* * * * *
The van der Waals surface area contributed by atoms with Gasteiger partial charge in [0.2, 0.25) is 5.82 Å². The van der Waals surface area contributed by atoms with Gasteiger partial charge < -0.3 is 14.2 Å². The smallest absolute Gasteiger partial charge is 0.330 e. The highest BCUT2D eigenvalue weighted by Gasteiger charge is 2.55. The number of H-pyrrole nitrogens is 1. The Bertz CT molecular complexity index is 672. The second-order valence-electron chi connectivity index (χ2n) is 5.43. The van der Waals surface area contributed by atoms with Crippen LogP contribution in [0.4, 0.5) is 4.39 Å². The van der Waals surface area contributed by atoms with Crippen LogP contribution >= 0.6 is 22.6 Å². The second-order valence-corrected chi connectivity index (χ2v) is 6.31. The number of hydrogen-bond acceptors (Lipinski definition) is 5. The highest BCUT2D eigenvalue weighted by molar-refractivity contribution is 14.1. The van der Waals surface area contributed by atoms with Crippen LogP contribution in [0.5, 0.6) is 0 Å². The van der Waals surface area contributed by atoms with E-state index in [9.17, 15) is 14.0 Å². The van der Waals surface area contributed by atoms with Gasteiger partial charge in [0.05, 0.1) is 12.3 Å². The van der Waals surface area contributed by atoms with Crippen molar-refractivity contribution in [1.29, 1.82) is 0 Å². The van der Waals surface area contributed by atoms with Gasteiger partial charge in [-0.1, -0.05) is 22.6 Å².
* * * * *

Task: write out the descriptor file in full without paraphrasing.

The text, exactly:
The van der Waals surface area contributed by atoms with Gasteiger partial charge in [0.2, 0.25) is 5.82 Å². The van der Waals surface area contributed by atoms with Gasteiger partial charge < -0.3 is 14.2 Å². The smallest absolute Gasteiger partial charge is 0.330 e. The highest BCUT2D eigenvalue weighted by Gasteiger charge is 2.55. The number of H-pyrrole nitrogens is 1. The Bertz CT molecular complexity index is 672. The second-order valence-electron chi connectivity index (χ2n) is 5.43. The van der Waals surface area contributed by atoms with Crippen LogP contribution in [0.4, 0.5) is 4.39 Å². The van der Waals surface area contributed by atoms with Crippen LogP contribution >= 0.6 is 22.6 Å². The second-order valence-corrected chi connectivity index (χ2v) is 6.31. The number of hydrogen-bond acceptors (Lipinski definition) is 5. The highest BCUT2D eigenvalue weighted by molar-refractivity contribution is 14.1. The van der Waals surface area contributed by atoms with Crippen LogP contribution in [0.5, 0.6) is 0 Å². The van der Waals surface area contributed by atoms with E-state index in [9.17, 15) is 14.0 Å². The van der Waals surface area contributed by atoms with Gasteiger partial charge in [0.05, 0.1) is 12.3 Å². The van der Waals surface area contributed by atoms with Crippen molar-refractivity contribution in [1.29, 1.82) is 0 Å². The van der Waals surface area contributed by atoms with Gasteiger partial charge in [-0.1, -0.05) is 22.6 Å².